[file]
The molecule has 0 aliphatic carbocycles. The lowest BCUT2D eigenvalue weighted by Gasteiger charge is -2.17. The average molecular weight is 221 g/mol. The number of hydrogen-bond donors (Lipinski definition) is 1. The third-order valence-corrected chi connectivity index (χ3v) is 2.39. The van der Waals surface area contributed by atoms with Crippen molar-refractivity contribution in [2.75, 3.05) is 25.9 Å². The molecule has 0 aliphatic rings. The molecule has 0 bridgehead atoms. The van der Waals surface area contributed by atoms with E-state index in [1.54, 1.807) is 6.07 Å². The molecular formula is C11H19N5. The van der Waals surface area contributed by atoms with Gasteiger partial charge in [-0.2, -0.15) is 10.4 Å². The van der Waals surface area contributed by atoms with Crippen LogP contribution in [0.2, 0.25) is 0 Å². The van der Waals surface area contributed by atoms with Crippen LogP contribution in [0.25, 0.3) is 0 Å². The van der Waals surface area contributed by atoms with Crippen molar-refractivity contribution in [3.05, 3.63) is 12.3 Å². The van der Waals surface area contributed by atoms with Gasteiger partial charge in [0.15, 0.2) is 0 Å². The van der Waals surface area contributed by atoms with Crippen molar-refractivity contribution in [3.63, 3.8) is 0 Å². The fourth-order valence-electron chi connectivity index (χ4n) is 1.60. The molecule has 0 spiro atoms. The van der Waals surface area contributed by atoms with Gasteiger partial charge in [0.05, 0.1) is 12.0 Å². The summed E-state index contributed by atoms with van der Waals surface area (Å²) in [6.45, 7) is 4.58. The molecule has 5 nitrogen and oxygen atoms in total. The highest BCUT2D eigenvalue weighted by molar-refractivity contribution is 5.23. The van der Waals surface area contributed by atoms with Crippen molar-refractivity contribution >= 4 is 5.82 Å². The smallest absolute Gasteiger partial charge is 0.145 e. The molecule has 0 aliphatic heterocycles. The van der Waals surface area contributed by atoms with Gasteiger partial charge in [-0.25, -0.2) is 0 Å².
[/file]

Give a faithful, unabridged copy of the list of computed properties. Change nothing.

The molecule has 0 aliphatic carbocycles. The lowest BCUT2D eigenvalue weighted by Gasteiger charge is -2.17. The average molecular weight is 221 g/mol. The number of hydrogen-bond donors (Lipinski definition) is 1. The third-order valence-corrected chi connectivity index (χ3v) is 2.39. The van der Waals surface area contributed by atoms with Crippen molar-refractivity contribution in [2.75, 3.05) is 25.9 Å². The molecule has 0 aliphatic rings. The molecule has 0 bridgehead atoms. The van der Waals surface area contributed by atoms with E-state index in [1.54, 1.807) is 6.07 Å². The molecular formula is C11H19N5. The van der Waals surface area contributed by atoms with Gasteiger partial charge in [-0.2, -0.15) is 10.4 Å². The van der Waals surface area contributed by atoms with Crippen LogP contribution in [0.2, 0.25) is 0 Å². The van der Waals surface area contributed by atoms with Crippen LogP contribution in [0.25, 0.3) is 0 Å². The van der Waals surface area contributed by atoms with Crippen molar-refractivity contribution in [3.05, 3.63) is 12.3 Å². The van der Waals surface area contributed by atoms with Gasteiger partial charge in [0.15, 0.2) is 0 Å². The van der Waals surface area contributed by atoms with Crippen molar-refractivity contribution in [3.63, 3.8) is 0 Å². The fourth-order valence-electron chi connectivity index (χ4n) is 1.60. The molecule has 0 spiro atoms. The van der Waals surface area contributed by atoms with Gasteiger partial charge in [0.05, 0.1) is 12.0 Å². The summed E-state index contributed by atoms with van der Waals surface area (Å²) in [6.45, 7) is 4.58. The molecule has 5 nitrogen and oxygen atoms in total. The highest BCUT2D eigenvalue weighted by molar-refractivity contribution is 5.23. The van der Waals surface area contributed by atoms with Crippen molar-refractivity contribution >= 4 is 5.82 Å². The smallest absolute Gasteiger partial charge is 0.145 e. The molecule has 0 aliphatic heterocycles. The van der Waals surface area contributed by atoms with Gasteiger partial charge in [-0.25, -0.2) is 0 Å².